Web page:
WASHINGTON, D.C. — The controversy surrounding the proposed removal of four dams along the Klamath River in southern Oregon and northern California has a new facet following the release of a two new reports by the U.S. Department of the Interior.
The first report, titled “Klamath Dam Removal Overview Report for the Secretary of the Interior: an Assessment of Science and Technical Information,” is the product of two years of scientific and technical studies conducted to determine the advantages and disadvantages of removing the dams as per the Klamath Hydroelectric Settlement Agreement (KHSA).
The KHSA seeks the removal of four Klamath River hydropower plants and dams — 90.338-MW J.C. Boyle, 20-MW Copco 1, 27-MW Copco 2, and 18-MW Iron Gate — and the transfer of the non-powered Keno Dam to Interior.
The report is intended to inform the public and legislators of the KHSA’s economic, biological, recreational and social impacts prior to a Secretarial Determination, according to an Interior release.
“The science and analyses presented in these reports are vital to making an informed and sound decision,” says Secretary of the Interior Ken Salazar.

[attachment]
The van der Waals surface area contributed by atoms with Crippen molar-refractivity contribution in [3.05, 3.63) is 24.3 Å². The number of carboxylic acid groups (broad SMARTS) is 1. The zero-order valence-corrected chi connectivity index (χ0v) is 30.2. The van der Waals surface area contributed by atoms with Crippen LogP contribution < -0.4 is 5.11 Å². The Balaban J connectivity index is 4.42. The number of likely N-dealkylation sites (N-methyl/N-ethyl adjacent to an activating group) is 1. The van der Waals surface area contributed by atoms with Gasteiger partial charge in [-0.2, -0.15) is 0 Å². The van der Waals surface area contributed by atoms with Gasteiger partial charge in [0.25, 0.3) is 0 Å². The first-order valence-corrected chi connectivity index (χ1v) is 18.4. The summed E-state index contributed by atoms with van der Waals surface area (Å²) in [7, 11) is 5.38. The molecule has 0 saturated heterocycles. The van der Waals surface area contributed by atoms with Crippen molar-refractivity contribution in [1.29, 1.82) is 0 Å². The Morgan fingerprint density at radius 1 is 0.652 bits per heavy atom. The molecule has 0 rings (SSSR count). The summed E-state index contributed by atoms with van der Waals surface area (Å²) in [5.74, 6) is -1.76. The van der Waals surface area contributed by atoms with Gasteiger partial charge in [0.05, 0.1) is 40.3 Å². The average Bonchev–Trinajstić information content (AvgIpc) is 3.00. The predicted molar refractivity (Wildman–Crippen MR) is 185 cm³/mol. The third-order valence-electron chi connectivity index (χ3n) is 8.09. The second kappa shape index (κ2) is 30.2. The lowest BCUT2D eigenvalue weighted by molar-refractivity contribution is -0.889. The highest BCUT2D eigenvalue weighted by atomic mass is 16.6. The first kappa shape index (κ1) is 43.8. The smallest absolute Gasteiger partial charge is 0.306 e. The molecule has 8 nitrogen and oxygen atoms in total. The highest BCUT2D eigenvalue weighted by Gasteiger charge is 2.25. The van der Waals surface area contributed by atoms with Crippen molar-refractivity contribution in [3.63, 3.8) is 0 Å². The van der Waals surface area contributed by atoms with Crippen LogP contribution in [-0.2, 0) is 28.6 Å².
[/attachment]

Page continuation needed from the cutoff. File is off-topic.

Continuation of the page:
The report is available in its entirety here.
Interior’s second report, titled “Klamath River Basin Restoration Nonuse Value Survey Final Report,” is an updated version of its Economics and Tribal Summary Technical Report.
Proponents of dam removal note that this report anticipates benefits to include an improved salmon and trout habitat and the creation of 1,400 construction jobs during the year it would take to remove the dams. Long-term, the report indicates Klamath basin restoration could add an additional 4,600 jobs.
Meanwhile, the opposition is supported by the report’s indication for increased flooding risk and a cut in electrical production. The report also puts a price tag of more than US$290 million on removal of the dams.
A summary of key conclusions from both reports is available here.
Salazar must decide by March 31 whether Interior will recommend the dams’ removal. If he does, the governors of Oregon and California will then have 60 days to either concur or veto the plan.